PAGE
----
Istanbul's income targeted months after opposition win

Hamidiye Water, a brand once favoured by pious Turks, has lost several important public sector contracts since the city was taken over by the opposition. It's part of a number of changes to hit Istanbul's income sources that are being seen as politically motivated

Ekrem Imamoglu, the Mayor of Istanbul's metropolitan municipality waves as he attends to the first stone ceremony of Turkey's first church in the modern history of the modern Republic in Istanbul's Yesilkoy district, on August 3, 2019. - President Recep Tayyip Erdogan on August 3 laid a stone for Turkey's first new church in the history of the modern Republic during a groundbreaking ceremony in Istanbul. (Photo by Ozan KOSE / AFP)
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For generations of pious Turks, the Hamidiye brand has long been their preferred mineral water. But since the secularist opposition took control of Istanbul, the company has lost important contracts, with some claiming the loss of business is politically motivated.

Critics see the development as part of a scheme to deprive Istanbul municipality, which owns the firm, of resources in a city that for 25 years provided the ruling Justice and Development Party (AKP) and its predecessors with a crucial source of patronage.

“The loss has stymied patronage networks that have been highly instrumental in expanding the party’s voter base,” said Mustafa Sonmez, a veteran writer and economist, referring to AKP defeats in local elections earlier this year.

Founded by Sultan Abdul Hamid II at the start of the last century, Hamidiye Water has seen deals with a number of key public sector bodies cancelled since the Republican People’s Party (CHP) candidate Ekrem Imamoglu won Turkey’s largest metropolis in a June re-run.

In recent weeks, the company has also been hit by social media claims that its product is tainted by being produced alongside raki, Turkey’s traditional alcoholic tipple.

When airport service provider TGS announced it was cancelling its contract with Hamidiye last month it joined a list including government ministries, state-run Vakifbank and Turkish Airlines.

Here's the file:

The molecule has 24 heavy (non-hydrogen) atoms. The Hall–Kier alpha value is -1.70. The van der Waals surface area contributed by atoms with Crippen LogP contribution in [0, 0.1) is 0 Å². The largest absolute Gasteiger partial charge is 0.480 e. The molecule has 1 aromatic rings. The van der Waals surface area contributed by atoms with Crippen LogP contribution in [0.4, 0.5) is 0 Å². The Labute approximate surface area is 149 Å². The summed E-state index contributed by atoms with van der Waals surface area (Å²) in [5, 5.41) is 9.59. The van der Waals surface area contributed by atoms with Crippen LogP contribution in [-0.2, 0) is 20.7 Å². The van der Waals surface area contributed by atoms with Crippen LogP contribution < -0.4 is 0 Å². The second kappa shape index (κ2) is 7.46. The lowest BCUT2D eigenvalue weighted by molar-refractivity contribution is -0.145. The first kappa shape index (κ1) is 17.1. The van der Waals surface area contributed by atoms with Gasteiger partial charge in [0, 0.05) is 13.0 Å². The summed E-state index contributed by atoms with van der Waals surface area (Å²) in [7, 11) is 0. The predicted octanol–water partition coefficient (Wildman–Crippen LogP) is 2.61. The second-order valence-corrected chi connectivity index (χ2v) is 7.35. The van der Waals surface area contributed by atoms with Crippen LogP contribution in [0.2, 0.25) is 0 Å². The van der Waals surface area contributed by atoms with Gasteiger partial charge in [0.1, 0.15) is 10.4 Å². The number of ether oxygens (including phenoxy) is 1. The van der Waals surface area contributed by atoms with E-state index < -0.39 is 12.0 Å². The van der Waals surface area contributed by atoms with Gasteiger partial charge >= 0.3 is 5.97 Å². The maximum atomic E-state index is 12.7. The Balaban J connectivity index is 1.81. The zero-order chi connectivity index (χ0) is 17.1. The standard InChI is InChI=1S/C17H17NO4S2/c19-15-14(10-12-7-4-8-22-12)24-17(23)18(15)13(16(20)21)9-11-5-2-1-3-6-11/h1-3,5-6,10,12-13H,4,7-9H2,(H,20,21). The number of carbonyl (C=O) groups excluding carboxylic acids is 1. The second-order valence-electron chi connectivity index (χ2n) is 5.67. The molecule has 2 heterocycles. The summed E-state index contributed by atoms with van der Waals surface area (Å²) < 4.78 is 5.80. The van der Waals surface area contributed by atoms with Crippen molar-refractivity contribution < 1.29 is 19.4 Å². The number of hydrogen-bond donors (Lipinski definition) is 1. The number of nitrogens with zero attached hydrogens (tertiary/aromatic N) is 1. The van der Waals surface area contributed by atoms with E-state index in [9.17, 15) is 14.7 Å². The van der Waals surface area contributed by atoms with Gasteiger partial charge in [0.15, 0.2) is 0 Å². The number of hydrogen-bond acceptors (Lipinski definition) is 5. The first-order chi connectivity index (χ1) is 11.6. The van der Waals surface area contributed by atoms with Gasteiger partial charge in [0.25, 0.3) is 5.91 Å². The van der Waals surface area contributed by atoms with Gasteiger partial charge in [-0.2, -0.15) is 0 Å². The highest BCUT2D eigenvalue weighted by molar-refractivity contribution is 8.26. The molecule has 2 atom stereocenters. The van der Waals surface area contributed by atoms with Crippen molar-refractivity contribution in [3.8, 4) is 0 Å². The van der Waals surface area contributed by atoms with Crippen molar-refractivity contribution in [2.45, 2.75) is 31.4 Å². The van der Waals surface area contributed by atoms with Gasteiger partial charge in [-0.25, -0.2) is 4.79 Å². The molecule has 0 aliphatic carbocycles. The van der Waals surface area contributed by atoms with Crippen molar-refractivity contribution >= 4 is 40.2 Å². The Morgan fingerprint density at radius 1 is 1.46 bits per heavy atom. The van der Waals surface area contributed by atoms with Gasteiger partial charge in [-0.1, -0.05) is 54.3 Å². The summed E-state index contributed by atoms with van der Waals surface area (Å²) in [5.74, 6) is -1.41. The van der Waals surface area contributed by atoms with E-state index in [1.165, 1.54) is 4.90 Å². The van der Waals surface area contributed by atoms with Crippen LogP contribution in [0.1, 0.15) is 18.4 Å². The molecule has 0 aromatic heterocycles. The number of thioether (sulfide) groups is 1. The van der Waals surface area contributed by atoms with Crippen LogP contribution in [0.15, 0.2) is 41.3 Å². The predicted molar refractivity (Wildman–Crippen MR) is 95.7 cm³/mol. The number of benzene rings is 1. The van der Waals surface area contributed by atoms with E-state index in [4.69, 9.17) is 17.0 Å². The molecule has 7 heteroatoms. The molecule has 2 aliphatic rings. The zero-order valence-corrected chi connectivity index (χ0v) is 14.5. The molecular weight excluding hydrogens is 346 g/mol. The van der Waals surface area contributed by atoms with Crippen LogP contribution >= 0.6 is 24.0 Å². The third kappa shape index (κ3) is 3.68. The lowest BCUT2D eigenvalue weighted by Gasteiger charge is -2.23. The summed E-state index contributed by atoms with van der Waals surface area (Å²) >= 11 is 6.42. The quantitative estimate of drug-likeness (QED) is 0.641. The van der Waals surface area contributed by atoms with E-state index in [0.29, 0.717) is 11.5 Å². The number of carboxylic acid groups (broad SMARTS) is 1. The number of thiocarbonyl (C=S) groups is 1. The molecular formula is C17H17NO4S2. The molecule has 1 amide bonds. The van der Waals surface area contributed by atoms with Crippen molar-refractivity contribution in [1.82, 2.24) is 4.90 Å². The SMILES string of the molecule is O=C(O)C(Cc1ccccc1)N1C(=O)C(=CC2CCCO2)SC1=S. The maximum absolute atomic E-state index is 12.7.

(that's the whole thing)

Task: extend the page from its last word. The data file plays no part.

Other developments have heightened claims that Istanbul is being targeted by central government.

Last week, the Urbanisation and Environment Ministry announced a draft law that would end the municipality’s 10 per cent share of the toll revenue from the Bosphorus bridges.

The same proposal also outlined plans to switch control of development on the shores of the Bosphorus — the most expensive real estate in the city — from the municipality to a central government body and two agencies whose boards will be appointed by the president.

The council is also involved in a legal challenge after its bid to run facilities at the historic Sirkeci and Haydarpasa rail stations, currently undergoing renovation, was blocked. The contracts instead went to an AKP-tied consortium.

Tarik Balyali, a CHP city councillor, claimed the changes are part of a politically motivated boycott.

"They are not doing this for economic reasons," he told The National. "Before the local election they didn't have any need for these kind of changes and suddenly, after Imamoglu's victory, they started doing these things."

He suggested the AKP viewed Mr Imamoglu as a “serious competitor” and wanted to erode his power and authority.

“In the long-term we strongly believe this will not strengthen the government but weaken them,” Mr Balyali said. “They will lose credibility in the eyes of the people because the people know what is being done is because of the election result.”

Having lost Istanbul, as well as capital Ankara and most of Turkey’s other major cities, some suggest the AKP government is seeking to limit the resources available to opposition mayors as well as demonstrate that it still holds the reins of power.

“The AKP is trying to give the message to its voters that the result of the municipal elections isn’t so important, that ‘We’re still powerful and we can do as we want. We can govern Istanbul from Ankara’,” Mr Sonmez said.

“They need to consolidate their support because they’ve seen that they are losing voters.”

Since becoming mayor, Mr Imamoglu has tackled what he has called the AKP’s waste of Istanbul’s resources, cancelling contracts worth millions of dollars to AKP-related foundations and displaying hundreds of rented cars paid for by the municipality as evidence of the previous AKP administration’s profligacy.

Istanbul, which holds around a fifth of Turkey’s population and contributes about a third of the national GDP, is run with an annual budget of US$10 billion. Around $4 billion of this is controlled by 28 subsidiary companies that have been criticised for a lack of transparency.

In the run-up to the election, the municipality reported that $146 million had been allocated over the previous two years to educational and religious associations, many led by AKP-linked figures including President Recep Tayyip Erdogan’s children.

The system allowed the ruling party to dole out valuable public contracts to companies headed by its supporters.

Mr Erdogan’s office did not respond to a request for comment.